Which is the best program to use for Panoramic 360 Photo Stitching?
    (XT and Sigma 8mm f/3.5 circular fisheye mounted on a Nodal Ninja on a monopod, cable release and 2-axis bubble level used for no-parallax-point rotation).

    Also, see it in Seb Przd's flash-based interactive viewer

    Obviously, though, if you plan on doing longer shutter speeds for member images, you're going to want a more stable tripod.

    For a panohead at relatively low cost, I'd look into the Nodal Ninja. I've been very happy with mine with an XT/50D and Sigma 8mm circular fisheye combination. Of course, the reason I got the Sigma 8mm was to go handheld. It's entirely possible to get away without using a tripod at all.

    Additional software you're likely to want to look at would be Pano2VR and the other Garden Gnome goodies. The ability to map out to cube faces for retouching is a huge advantage, and if you needed to put together virtual tours, the software for doing so is here, although you may want to avoid using QTVR as a file format, given that Apple's pretty much stopped supporting it with the advent of Snow Leopard--they're pushing the use of HTML5 standards for delivery of this kind of content, instead.

    Welcome to the extreme end of panostitching. I bought my first dSLR to do this, too. Do not ignore the fun that can be had in remapping equirectangular panos. I love giving people headaches.

    Which is the best program to use for Panoramic 360 Photo Stitching?
    Underside of Scripps Pier, handheld equirectangular, remapped with MathMapCocoa and the Mathmap Quincuncial script, with Droste.

  6. #6

    Re: Which is the best program to use for Panoramic 360 Photo Stitching?

    I asked this question before on this forum too. It seems that interactive 360 panoramas can only be created using some expensive software, or by using (Adobe) flash. To this date, I still have not managed to achieve what I want. Oh well...

    I'll be keeping a close eye on this thread.

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    Re: Which is the best program to use for Panoramic 360 Photo Stitching?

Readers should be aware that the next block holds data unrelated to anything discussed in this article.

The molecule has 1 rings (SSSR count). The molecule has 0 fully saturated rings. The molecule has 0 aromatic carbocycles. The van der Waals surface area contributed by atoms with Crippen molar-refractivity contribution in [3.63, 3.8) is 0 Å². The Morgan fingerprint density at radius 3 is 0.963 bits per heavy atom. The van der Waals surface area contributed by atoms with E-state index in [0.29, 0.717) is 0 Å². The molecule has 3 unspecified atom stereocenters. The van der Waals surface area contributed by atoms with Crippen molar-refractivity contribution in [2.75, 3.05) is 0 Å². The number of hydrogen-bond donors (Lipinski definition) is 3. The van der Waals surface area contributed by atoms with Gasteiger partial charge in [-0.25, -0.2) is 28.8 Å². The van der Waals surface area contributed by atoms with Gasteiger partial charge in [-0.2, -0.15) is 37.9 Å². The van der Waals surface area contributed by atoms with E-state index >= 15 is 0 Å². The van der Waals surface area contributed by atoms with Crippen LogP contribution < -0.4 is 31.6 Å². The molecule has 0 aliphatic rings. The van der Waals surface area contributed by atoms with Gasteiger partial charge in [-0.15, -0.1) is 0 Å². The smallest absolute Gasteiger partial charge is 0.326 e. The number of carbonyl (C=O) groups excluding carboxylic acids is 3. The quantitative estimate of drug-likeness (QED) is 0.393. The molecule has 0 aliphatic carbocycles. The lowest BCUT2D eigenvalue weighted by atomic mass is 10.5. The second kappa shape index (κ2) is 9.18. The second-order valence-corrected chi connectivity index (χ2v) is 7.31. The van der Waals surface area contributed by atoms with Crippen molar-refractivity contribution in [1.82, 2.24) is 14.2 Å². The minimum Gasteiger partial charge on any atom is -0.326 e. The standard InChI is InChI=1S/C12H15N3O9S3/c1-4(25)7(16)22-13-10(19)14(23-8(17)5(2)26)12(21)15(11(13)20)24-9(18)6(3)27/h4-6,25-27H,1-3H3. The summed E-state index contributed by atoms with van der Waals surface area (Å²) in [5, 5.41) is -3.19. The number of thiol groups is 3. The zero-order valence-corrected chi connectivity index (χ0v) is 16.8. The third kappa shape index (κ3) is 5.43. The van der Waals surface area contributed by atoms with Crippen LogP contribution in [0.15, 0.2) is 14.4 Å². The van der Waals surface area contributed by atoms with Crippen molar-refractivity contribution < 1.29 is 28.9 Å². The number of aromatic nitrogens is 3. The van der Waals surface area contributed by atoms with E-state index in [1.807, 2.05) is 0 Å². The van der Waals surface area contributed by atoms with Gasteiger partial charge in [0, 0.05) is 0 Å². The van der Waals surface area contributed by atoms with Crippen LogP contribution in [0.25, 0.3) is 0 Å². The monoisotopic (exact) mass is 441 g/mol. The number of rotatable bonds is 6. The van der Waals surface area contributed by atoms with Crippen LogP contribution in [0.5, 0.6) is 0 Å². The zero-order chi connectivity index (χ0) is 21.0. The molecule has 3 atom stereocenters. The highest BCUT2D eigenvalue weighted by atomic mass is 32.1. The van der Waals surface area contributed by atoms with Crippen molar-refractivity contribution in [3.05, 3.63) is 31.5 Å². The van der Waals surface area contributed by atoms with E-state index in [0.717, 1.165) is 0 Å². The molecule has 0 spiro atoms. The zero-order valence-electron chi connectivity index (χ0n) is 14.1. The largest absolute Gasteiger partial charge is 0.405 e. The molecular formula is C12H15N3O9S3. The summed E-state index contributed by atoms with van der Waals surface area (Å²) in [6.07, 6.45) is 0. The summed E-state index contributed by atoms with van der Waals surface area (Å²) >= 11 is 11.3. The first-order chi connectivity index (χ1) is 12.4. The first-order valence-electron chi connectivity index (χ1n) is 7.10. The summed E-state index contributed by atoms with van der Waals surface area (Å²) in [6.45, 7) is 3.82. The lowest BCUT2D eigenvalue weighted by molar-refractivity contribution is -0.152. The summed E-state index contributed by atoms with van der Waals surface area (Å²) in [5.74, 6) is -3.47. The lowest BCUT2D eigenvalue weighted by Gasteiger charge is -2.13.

I just recently started using PTGui, and after some fiddling am finding it to be a very capable program. It allows me to stitch panos in equarectangular image format (360*180) that can be played by DealVR Player, a Javascript player that utilizes your video card for buttery smooth immersive viewing (even with different projections like fisheye, stereographic, and dome view). Found it pretty good, even opened a 200 megapixel image in it without incident (though it does seem to be puking at this 312.5 megapixel one I keep trying to feed it). Still, quite good (and free).

    I find the blender for PTGui rather lackluster, and I think the smartblend plugin crashed when I tried to use it (and I haven't tried again). What I've come to start doing is rendering a Photoshop file in layers with PTGui without blending, then using Photoshop's awesome blending engine on the layers. I have tested this with a system up to 500 Megapixels (with only 2 gigs of ram too) and it was successful (also the source files were captured in RAW). Now just to figure out what the hell to do with a 500 MP file...

    I can't tell you how much of a strugle it was to find quality software to do this in, and am happy to share what I've finally found. I somewhat recently got a Pano Tripod head for my birthday, thinking it would solve all my problems, only to discover that my lens has significant barrel distortion that's incredibly pervasive, Photoshop cannot stitch up to 180 degrees, and it lacks the ability to set the horizon or level the pano. Not only that, but the immersive program that seemed to be abosolutly AMAZING, KRPano, was not only expensive but based in command line scripts and talored for the internet. All in all, there didn't seem any easy way for me to take a group of pictures and paste them into a digital sphere without selling my soul to the devil. It is, therefore, rather nice to pass along what took so frustratingly long to find. Hope it is helpful.

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    Re: Which is the best program to use for Panoramic 360 Photo Stitching?

    Quote Originally Posted by Blazing fire View Post